Every day when I open my inbox, I find dozens, if not hundreds, of questions from the audience. Want to know the most-asked-about subject? Stains. Nasty, ugly, stubborn stains on everything you can imagine from concrete to laundry, and teeth, too.
Q: Five years ago we replaced our entryway steps and now the concrete has developed green/brown stains from dead, wet leaves, etc. How can we remove these stains?
A: The leaf stains are caused by tannins, the same type of compounds that are found in grapes and make wine taste “dry.” Tannin stains on outdoor concrete may not permanent, but they can be difficult to remove. Fresh stains often go away on their own, provided they are exposed to the powerful bleaching action of the sun. Fresh stains are easier to remove than older stains. Powdered detergents that contain bleaching agents that remove organic stains like food, blood and plant material can effectively clean old, stubborn stains from concrete surfaces, according to Concrete Network.
Here are the steps to follow, making sure you have placed a tarp over nearby plants to protect them from cleaning products. Always test a small, inconspicuous area of the concrete before you apply the cleaner to the stain:
Recently, when one of my staff turned 30, I quipped that I have dishes older than he. It’s true.
Sometime during the late ‘80s, my husband took on the huge task of painting the dark walnut kitchen cabinets white—inside and out. Of course, that meant new hardware and lighting, too. What a transformation. To celebrate I went out and bought new dishes—white porcelain, service for 12.
Those dishes were perfect because they were classic in style, just the right size and super sturdy. Plus they were dishwasher, microwave, and oven safe.
The white dishes became our everyday, special occasion, holiday, all-purpose dinnerware. They went with everything and looked great through every season.
More than 30 years later, nothing has changed there. These dishes have made two major moves, served thousands of meals (at least), and look just as they did back in the 1980s. I just took a quick inventory and find we’ve lost only 4 salad plates in all these years.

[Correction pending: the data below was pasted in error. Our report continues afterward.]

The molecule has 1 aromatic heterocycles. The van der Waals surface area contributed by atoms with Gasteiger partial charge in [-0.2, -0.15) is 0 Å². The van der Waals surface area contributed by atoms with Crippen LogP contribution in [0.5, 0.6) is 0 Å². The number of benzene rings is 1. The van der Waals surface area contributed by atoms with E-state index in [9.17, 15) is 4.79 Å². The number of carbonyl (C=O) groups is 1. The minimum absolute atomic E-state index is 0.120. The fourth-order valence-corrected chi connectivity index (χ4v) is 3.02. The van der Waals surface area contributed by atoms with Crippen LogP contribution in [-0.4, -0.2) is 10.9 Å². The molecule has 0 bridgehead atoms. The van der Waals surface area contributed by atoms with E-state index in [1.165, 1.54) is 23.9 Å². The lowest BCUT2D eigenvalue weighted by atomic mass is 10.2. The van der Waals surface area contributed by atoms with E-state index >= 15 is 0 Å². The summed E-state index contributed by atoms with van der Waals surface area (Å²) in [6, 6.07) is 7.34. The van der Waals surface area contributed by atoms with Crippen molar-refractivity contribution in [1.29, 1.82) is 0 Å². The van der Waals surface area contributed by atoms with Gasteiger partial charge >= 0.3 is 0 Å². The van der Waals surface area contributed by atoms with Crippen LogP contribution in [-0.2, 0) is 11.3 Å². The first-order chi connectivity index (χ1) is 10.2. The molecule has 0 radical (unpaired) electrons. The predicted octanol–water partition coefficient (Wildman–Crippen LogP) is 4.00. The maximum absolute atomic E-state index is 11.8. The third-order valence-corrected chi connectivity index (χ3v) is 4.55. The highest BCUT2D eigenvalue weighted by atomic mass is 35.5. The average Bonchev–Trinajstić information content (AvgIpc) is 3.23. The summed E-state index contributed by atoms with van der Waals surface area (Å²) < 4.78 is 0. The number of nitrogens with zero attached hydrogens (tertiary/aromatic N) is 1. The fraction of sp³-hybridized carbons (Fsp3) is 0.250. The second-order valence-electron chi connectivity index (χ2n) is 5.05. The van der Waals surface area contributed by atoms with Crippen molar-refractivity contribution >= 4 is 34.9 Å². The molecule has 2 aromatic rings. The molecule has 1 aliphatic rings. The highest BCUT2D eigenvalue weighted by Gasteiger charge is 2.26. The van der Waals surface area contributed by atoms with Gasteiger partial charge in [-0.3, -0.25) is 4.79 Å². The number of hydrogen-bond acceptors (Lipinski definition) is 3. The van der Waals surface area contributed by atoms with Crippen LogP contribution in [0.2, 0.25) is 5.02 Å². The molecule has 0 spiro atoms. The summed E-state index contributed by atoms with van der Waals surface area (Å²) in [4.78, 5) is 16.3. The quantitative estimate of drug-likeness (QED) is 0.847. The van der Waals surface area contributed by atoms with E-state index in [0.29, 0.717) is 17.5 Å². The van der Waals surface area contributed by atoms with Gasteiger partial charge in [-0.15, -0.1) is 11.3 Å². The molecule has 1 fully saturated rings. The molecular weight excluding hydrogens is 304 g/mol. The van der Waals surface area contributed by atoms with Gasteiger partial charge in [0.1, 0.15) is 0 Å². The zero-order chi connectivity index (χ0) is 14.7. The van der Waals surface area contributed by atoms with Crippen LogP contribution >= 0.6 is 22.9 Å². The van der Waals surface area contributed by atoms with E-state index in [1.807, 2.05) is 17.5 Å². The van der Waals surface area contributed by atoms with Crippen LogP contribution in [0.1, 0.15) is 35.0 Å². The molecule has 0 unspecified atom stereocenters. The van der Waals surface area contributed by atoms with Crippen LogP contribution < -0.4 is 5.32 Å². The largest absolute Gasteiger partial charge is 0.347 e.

Until a couple of years ago, I didn’t know something called a heated mattress pad even existed. Makes sense since I’d lived in Southern California for most of my life where it is mostly warm all year round.
Relocating to Colorado where the seasons are more pronounced, I had a lot to learn about heating a house without going broke. That first winter our heating bills shot to the moon because we were heating the entire house to a comfortable temperature day and night. It was shocking.
We saw a semi-dramatic reduction in the heating bill when we decided to lower the thermostat to 60 F. at night and use a Bionaire micathermic space heater in our bedroom, but that wasn’t altogether successful. My husband and I have different internal thermostats. He would be cold while I’d be turning the space heater down a notch or two.
That’s when I set out to find a way we could both enjoy a warm and cozy sleeping environment without paying a fortune to achieve it. We tried going the electric blanket route. We got this Biddeford model with dual controls. That sounded like a great idea until we used it for a few nights. While the cords and wires are advertised to be flexible, we could still feel them and they felt stiff and bulky. Another problem is the dual controls require separate outlets. But worse—even at the lowest setting, it felt to me that I was trapped under a layer of heat and it didn’t feel good.
One of the best things I’ve done in a long time is to invite my readers to send in their requests for my Best Inexpensive picks. I’m not sure why I love it so much, but I think it may have something to do with satisfying my inner shopper without actually shopping.
At any rate, today I’m excited to reveal my Best Inexpensive picks for four completely unrelated, but frequently requested items.
ELECTRIC TOOTHBRUSH. I’ve gone to the same dentist for so many years, I’m sure he’d be embarrassed if I told you here. Know how much I trust and depend on Richard Oliver, DDS., La Palma, Calif.? I now live 1,100 miles away, but he’s still my dentist and I still show up for regular cleaning and check-ups. Dr. Oliver believes so strongly in the effectiveness of a good electric toothbrush, he gives his patients a new brush head for their particular model, every visit. However, my pick for the Best Inexpensive electric toothbrush is the Oral-B Pro 1000.
Here’s why: It’s a great tool, works like a champ and gets awesome reveiws. Oral-B Pro 1000 has a built-in timer so I know I have to keep going at it until it gives me an alert that I’m done—but also a pulse every 30 seconds so I know when to switch areas. The replacement toothbrush heads for this brush are inexpensive, which is a big deal. This brush holds a charge for many days, making it ideal for travel. The manufacturer claims this Pro 100 removes 300% more plaque than a regular manual toothbrush. And here’s the best part: About $40.
FOLDING KNIFE. Having all sons and one husband, I’m know how much many men enjoy and depend on a decent pocket knife. In my family, I’ve joined those ranks. I love having a good, dependable cutting tool in my handbag. And I know the heartache of losing my favorite, well-used and always sharp knife. That’s when it’s good to know I carry the best that is also inexpensive. My pick for Best Inexpensive pocket knife: Columbia River Knife and Tool with Plain Edge.
Here’s why: It is the perfect size and shape. Once folded, it locks in place for safety. The blade is high-quality stainless steel and razor-sharp . For the money, this is a super bargain. About $23.